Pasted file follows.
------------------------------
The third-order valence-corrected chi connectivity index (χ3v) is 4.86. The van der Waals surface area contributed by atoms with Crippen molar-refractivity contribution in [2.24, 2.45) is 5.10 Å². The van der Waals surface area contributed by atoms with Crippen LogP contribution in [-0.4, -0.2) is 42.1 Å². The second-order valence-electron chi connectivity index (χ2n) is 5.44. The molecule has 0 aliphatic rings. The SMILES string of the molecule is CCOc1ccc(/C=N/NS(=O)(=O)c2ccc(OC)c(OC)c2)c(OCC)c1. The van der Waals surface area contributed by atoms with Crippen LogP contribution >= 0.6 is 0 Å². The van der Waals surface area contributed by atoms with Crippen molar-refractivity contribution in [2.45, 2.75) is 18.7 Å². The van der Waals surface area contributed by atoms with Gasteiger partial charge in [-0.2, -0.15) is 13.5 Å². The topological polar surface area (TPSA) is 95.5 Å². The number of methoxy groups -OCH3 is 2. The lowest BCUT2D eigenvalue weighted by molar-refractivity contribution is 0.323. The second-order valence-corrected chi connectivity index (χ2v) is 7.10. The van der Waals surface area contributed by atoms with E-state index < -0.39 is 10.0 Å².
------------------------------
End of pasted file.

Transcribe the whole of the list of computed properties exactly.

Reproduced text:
The third-order valence-corrected chi connectivity index (χ3v) is 4.86. The van der Waals surface area contributed by atoms with Crippen molar-refractivity contribution in [2.24, 2.45) is 5.10 Å². The van der Waals surface area contributed by atoms with Crippen LogP contribution in [-0.4, -0.2) is 42.1 Å². The second-order valence-electron chi connectivity index (χ2n) is 5.44. The molecule has 0 aliphatic rings. The SMILES string of the molecule is CCOc1ccc(/C=N/NS(=O)(=O)c2ccc(OC)c(OC)c2)c(OCC)c1. The van der Waals surface area contributed by atoms with Crippen LogP contribution >= 0.6 is 0 Å². The van der Waals surface area contributed by atoms with Crippen molar-refractivity contribution in [2.45, 2.75) is 18.7 Å². The van der Waals surface area contributed by atoms with Gasteiger partial charge in [-0.2, -0.15) is 13.5 Å². The topological polar surface area (TPSA) is 95.5 Å². The number of methoxy groups -OCH3 is 2. The lowest BCUT2D eigenvalue weighted by molar-refractivity contribution is 0.323. The second-order valence-corrected chi connectivity index (χ2v) is 7.10. The van der Waals surface area contributed by atoms with E-state index < -0.39 is 10.0 Å².